Why Rome still remains the Eternal City

To Rome With Love – I remember watching this delightful Woody Allen film a few days before I left for Italy and I couldn’t get over how impossibly beautiful the city looked. Or for that matter in Eat, Pray, Love – I stopped watching after the ‘eat’ part! Or in its black & white glory in Fellini’s La Dolce Vita and overshadowing the combined beauty of Audrey Hepburn and Gregory Peck in Roman Holiday. Surely a place cannot be that beautiful, I thought – until I got there.



So when the daily prompt for BootsnAll’s 30 Days of Indie Travel Art Project threw up ‘poetry’, I thought no place other than Rome could do ‘poetic justice’. However, poetry is not quite my strong suit so I’m going to attempt couple of haikus for this photographic jaunt through Rome. I hope it makes you yearn to visit the eternal city. I know I will be going back; after all I did toss a coin into the Trevi Fountain!


Rome is bathed in a gorgeous light during summer. Be it in early dusk, as seen from atop the Spanish Steps…

… or Trevi Fountain in its marble glory by day and then a glowing golden when night falls.


St Peter’s Basilica at Vatican City, which is home to Michelangelo’s Pièta.

Late evening light
poetry in marble
mother and son



Rome stands on the pillars of its ancient history, relics of which are abundantly strewn about the city. According to legend, Rome was founded by the twins Romulus and Remus in 753 BC. Recent excavations inside the Roman Forum have led to the discovery of the remains of a wall that dates back to 900 BC, ‘ageing’ the city overnight by 2 centuries!
The 16th century Piazza del Campidoglio designed by Michelangelo looks out over most of Rome’s history, and it’s free entry (read 5 free things to do in Rome).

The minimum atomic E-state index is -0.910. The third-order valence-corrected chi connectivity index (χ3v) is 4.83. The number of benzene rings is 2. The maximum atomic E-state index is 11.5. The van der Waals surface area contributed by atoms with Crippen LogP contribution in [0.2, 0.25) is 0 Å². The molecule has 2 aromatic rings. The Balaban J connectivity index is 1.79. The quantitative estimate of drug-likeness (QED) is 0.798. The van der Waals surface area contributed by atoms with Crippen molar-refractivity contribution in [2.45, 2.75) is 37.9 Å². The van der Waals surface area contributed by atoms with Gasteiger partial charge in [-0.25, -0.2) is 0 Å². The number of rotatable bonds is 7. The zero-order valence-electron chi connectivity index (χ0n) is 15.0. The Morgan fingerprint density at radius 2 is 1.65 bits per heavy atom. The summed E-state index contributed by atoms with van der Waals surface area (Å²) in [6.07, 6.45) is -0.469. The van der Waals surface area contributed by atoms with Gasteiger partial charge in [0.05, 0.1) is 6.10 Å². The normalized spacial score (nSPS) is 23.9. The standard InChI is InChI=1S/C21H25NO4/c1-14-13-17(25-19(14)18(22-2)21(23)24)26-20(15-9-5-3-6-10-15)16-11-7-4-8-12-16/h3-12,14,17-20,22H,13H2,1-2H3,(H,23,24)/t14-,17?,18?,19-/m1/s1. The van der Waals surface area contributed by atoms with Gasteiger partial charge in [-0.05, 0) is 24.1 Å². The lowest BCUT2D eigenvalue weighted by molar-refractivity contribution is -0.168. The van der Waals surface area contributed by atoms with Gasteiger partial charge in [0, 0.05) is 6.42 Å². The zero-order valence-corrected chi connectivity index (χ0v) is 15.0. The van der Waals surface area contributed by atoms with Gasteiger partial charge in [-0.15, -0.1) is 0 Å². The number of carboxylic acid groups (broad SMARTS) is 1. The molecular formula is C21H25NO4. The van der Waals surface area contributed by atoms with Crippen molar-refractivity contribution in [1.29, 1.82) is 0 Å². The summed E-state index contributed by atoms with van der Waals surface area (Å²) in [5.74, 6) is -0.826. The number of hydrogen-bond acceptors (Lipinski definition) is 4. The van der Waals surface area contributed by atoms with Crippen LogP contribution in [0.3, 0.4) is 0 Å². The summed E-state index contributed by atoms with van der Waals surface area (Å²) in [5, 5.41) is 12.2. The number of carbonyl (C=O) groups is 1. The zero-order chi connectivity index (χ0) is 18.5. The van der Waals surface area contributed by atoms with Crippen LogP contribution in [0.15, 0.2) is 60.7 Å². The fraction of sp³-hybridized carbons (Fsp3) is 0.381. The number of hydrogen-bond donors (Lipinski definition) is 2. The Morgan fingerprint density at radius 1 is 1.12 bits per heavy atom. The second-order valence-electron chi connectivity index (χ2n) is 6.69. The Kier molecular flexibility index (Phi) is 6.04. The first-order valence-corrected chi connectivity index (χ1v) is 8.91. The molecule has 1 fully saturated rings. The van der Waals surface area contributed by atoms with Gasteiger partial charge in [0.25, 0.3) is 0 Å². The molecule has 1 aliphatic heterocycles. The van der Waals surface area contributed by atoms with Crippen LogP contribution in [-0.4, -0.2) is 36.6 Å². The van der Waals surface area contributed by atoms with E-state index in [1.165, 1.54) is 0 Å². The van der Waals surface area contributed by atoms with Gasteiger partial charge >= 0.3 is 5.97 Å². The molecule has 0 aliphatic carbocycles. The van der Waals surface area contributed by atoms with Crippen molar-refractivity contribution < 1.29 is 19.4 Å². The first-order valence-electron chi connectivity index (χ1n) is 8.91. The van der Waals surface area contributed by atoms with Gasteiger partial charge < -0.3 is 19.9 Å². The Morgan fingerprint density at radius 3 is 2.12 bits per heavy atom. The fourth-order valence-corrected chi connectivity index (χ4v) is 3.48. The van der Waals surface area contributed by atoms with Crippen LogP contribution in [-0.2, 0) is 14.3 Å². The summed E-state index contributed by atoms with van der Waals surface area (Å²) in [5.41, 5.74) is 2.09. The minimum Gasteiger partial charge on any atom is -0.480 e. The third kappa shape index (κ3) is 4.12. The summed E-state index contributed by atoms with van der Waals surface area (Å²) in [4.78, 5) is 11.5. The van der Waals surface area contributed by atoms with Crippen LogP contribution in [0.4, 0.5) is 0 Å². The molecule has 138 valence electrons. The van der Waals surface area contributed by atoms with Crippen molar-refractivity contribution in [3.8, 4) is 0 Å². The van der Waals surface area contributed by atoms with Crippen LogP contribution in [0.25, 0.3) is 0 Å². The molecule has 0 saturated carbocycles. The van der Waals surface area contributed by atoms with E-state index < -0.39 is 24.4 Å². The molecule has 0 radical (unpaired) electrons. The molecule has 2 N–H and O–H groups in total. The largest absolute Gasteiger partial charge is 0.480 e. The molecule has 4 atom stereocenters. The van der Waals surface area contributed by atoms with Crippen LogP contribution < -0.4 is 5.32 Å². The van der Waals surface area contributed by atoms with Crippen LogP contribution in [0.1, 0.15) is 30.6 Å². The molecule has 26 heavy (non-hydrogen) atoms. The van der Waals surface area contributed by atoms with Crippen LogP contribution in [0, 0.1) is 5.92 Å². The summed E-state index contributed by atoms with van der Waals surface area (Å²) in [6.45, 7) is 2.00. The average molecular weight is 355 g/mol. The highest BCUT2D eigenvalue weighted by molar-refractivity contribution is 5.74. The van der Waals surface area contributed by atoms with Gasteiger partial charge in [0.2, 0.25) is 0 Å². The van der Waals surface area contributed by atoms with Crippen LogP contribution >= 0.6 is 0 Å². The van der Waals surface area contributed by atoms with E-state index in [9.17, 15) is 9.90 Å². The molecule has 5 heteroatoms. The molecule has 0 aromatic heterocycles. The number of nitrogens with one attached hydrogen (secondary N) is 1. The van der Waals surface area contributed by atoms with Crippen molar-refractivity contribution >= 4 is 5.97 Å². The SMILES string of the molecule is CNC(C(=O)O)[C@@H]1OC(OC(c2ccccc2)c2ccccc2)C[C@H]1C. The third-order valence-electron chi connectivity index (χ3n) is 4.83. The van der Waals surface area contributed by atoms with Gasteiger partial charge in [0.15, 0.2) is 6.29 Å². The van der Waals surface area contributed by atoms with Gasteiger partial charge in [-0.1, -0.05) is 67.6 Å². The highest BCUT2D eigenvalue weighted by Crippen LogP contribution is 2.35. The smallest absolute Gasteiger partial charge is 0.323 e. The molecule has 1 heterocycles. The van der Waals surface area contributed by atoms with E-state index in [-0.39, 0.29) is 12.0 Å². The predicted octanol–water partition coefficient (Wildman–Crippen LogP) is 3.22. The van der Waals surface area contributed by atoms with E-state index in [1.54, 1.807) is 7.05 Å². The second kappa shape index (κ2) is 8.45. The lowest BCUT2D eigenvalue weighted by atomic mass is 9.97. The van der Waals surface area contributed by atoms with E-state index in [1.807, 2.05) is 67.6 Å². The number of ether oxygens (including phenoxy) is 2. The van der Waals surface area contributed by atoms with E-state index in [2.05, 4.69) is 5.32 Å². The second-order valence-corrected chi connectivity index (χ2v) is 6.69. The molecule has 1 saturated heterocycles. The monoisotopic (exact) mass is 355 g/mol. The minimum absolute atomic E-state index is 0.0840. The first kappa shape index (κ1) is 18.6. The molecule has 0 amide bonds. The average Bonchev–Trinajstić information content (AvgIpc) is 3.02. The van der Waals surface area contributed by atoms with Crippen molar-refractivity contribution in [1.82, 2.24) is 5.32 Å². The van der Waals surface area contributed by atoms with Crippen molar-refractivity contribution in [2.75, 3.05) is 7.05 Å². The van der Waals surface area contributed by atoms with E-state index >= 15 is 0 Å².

Pantheon, the temple to all the gods of ancient Rome (read Rome’s 5 best ancient sights).
Ponte Fabricio, the oldest bridge in Rome (62 BC) across the Tiber river, in the charming neighbourhood of Trastevere.

St. Peter’s Square, Vatican City


These are not ancient pillars but nevertheless a part of Rome’s history. The EUR district was built by Mussolini to host the 1942 World’s Fair, ostensibly to celebrate 20 years of Fascism. Of course the exhibition never took place as World War II changed the course of history. Today EUR is largely a business district.


Rome is built on seven hills so there is a lot of climbing up and down as you explore the city. From the 135 Spanish Steps (built in 1725)…
… to the incredibly deep escalators leading to the Metropolitana di Roma.







A view down the steps of the Vatican Museum, and up.
In the well-preserved ancient city of Ostia Antica.
The day we visited the Spanish Steps, a newlywed couple with their entourage of groomsmen and bridesmaids had descended upon the steps to celebrate their wedding.
Old steps
a happy couple
to new beginnings


The proud Roman profile is visible everywhere. In the Vatican Museum.



On statues with heads, and without.
In Antico Caffè Greco, the oldest cafe in Rome (established 1760). Have you seen such well-dressed baristas elsewhere?!



What more can be said about Italian food? A simple bruschetta
At Ristorante Pancotto, Viale di Trastevere
a glass of wine…
At Ristorante Pancotto, Viale di Trastevere
some pasta…
At Ristorante Joseph, Via Accursio
a gelato (or three)…
At Ciampini, Piazaa di San Lorenzo in Lucina
and a coffee – I ask no more!
At Antico Caffè Greco, Via dei Condotti
Silky smooth crema
freshly brewed
a deep dark elixir

PinDo – take a walk in Rome with Walks of Italy. They have some fabulous walking tours, coupled with fascinating stories, not to mention a delicious food walk.
Stay – at Aurelio Aqilone BnB. It’s a bit far from the city centre but is well-served by the metro and the stop is at a walking distance from the apartment. The apartment itself is gorgeous, with a lovely terrace garden and in a quiet neighbourhood. The hostess Francesca is a gem of person, most helpful and has great suggestions on how best to cover most Rome attractions. Read my TripAdvisor review for more info.
Have you visited Rome? What is your one favourite memory of the city? Leave me a comment below. A presto!

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  1. Tara Goldsmith 15 April, 2014 at 10:59 Reply

    Very nice post! I traveled around Italy as a student and we had a wonderful time. When we visited Michelangelo's Pièta there were no glass around! Things changed —- maybe I should re visit!

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